Here, we are confronted with the issue of whether Mr. Harkovich has presented the Court with enough evidence of both asbestos product identification and asbestos product use to overcome the Defendants' motions for summary judgment. The leading case on this point of law is Eckenrod v. GAF Corporation, 375 Pa. Super. 187, 544 A.2d 50 (1988), allocatur denied, 520 Pa. 605, 553 A.2d 968 (1988). In Eckenrod, the Pennsylvania Superior Court upheld a trial court order granting summary judgment in favor of Defendants who manufactured or supplied asbestos products which allegedly caused the death of the Plaintiff's decedent where the Plaintiff did not present evidence to show that her deceased husband inhaled asbestos fibers shed by the Defendants' products. In spite of the fact that the Plaintiff submitted affidavits of her husband's co-workers which admitted that her husband had been exposed to asbestos products, the Eckenrod Court held that the evidence presented was insufficient to defeat summary judgment since the affidavits neither clarified the proximity of the asbestos products to the workers nor did it tend to prove that the Defendants actually manufactured the products being used. Id., at 52-53.
The Eckenrod standards are strict. Samarin v. GAF Corp., 391 Pa. Super. 340, 571 A.2d 398, slip op. at 11 (1989).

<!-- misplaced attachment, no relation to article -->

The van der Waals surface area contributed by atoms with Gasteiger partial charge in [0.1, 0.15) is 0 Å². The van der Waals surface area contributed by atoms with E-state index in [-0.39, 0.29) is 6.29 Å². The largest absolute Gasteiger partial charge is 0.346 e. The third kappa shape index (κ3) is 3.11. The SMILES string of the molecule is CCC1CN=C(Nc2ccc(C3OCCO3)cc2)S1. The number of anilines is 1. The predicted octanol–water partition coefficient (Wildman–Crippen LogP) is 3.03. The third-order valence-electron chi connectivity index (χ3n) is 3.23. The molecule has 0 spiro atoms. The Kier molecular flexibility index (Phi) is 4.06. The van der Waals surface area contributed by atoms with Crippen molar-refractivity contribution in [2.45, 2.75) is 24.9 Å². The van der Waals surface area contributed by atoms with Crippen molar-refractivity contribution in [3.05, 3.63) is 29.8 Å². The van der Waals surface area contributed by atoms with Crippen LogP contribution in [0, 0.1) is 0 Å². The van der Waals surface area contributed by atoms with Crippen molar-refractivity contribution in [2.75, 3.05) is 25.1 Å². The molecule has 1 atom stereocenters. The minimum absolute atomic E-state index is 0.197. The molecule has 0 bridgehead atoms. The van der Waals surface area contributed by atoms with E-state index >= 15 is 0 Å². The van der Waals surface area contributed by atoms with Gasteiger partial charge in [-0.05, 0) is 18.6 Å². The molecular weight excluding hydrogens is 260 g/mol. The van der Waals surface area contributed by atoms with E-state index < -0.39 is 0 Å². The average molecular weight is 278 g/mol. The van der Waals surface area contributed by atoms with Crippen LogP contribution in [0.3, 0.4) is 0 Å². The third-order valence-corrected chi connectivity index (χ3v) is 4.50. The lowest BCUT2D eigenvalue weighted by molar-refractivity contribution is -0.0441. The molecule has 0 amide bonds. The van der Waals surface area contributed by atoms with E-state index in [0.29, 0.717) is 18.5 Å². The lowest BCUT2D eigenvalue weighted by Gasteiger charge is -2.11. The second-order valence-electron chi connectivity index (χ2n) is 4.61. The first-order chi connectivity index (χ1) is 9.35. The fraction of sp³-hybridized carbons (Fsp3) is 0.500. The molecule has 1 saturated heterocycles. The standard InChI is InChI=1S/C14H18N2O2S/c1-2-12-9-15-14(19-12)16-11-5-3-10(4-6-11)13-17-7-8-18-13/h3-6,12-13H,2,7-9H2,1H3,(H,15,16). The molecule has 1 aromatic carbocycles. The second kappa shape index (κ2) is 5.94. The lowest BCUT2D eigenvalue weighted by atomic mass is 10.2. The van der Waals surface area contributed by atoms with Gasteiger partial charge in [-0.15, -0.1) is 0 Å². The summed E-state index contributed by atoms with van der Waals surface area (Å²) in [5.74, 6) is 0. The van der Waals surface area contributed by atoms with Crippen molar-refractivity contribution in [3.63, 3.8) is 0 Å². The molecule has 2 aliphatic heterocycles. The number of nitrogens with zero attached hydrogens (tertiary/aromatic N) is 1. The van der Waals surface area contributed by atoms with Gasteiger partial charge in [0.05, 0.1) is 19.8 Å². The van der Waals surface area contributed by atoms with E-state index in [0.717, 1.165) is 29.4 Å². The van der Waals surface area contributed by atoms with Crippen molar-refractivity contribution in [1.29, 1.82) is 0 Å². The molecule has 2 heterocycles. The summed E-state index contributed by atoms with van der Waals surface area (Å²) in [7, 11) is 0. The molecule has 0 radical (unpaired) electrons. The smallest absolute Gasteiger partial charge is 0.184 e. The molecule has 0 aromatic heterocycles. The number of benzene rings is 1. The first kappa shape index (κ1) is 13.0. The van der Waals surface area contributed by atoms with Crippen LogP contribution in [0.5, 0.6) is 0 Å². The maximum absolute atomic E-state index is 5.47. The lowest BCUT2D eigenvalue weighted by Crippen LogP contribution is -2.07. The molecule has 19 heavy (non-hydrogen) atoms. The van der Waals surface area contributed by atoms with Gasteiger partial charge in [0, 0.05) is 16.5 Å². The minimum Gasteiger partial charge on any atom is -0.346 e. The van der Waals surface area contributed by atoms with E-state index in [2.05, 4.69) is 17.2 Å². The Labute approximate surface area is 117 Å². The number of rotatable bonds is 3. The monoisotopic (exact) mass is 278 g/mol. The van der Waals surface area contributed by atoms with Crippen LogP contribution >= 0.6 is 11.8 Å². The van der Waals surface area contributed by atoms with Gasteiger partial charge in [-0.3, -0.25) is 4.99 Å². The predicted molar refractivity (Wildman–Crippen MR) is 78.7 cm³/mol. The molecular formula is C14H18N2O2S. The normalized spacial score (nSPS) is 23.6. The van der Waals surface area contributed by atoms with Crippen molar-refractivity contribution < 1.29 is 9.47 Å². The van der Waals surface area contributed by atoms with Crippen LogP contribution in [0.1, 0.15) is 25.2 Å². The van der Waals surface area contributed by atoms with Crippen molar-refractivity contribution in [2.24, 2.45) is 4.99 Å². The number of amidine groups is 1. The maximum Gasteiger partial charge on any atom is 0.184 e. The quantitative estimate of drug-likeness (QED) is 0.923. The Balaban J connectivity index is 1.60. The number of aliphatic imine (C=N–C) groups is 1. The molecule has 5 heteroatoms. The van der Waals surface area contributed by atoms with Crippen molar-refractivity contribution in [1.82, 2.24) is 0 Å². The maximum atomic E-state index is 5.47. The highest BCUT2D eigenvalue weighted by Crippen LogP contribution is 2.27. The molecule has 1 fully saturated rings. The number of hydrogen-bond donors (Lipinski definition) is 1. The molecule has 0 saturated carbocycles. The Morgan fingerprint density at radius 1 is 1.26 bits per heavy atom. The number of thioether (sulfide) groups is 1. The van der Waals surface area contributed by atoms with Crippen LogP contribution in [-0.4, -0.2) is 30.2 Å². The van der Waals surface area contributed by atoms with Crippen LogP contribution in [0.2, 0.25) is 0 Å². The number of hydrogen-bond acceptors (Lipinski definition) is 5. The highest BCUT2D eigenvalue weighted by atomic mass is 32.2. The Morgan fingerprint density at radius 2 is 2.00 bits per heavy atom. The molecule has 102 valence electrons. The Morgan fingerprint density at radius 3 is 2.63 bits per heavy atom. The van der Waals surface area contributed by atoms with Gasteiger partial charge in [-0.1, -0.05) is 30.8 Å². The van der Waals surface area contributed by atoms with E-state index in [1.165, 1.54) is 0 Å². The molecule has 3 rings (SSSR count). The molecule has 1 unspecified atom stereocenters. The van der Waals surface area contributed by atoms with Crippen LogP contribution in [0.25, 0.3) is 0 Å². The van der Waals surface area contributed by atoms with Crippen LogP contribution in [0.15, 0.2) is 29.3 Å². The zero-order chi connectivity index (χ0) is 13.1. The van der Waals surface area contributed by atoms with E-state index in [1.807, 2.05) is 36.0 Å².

Evidence that demonstrates the general or possible presence of a particular asbestos product at a particular job site where the Plaintiff worked is clearly not enough to defeat a summary judgment motion; the Plaintiff must produce evidence that shows a specific nexus between the Defendant's product and the Plaintiff's harm. Id., slip op. at 25. The mere presence of a product at a facility without proof of something more does not establish that any particular person at the facility actually breathed airborne asbestos fibers from that product. Id., slip op. at 19.
At his deposition, Mr. Harkovich testified that in his thirty-year career as a glazier he never used asbestos products personally, but claims to have been exposed to asbestos from working around other laborers, such as pipefitters, who regularly worked with asbestos products. While the Plaintiff did testify at his deposition that he saw boxes of OCF and OI pipecoverings at work at some time during his career, he introduced no evidence whatsoever that placed a specific product at a specific job site at any time during his working life. Mr. Harkovich admitted to having "sometimes" worked in close proximity, "sometimes not", to individuals working with asbestos products.
The Court finds that the evidence presented, construed quite liberally in favor of the Plaintiff, fails to even place the Plaintiff in the vicinity of asbestos-containing products manufactured or distributed by OI or OCF at any time during his career. We find no evidence, either recorded or circumstantial, which suggests that Mr. Harkovich ever breathed airborne asbestos fibers from any specific asbestos product on any specific occasion. See Carollo v. Forty-Eight Insulation, 252 Pa. Super. 422, 381 A.2d 990 (1977). Therefore, we must grant summary judgment in favor of the moving Defendants.
An appropriate Order is ...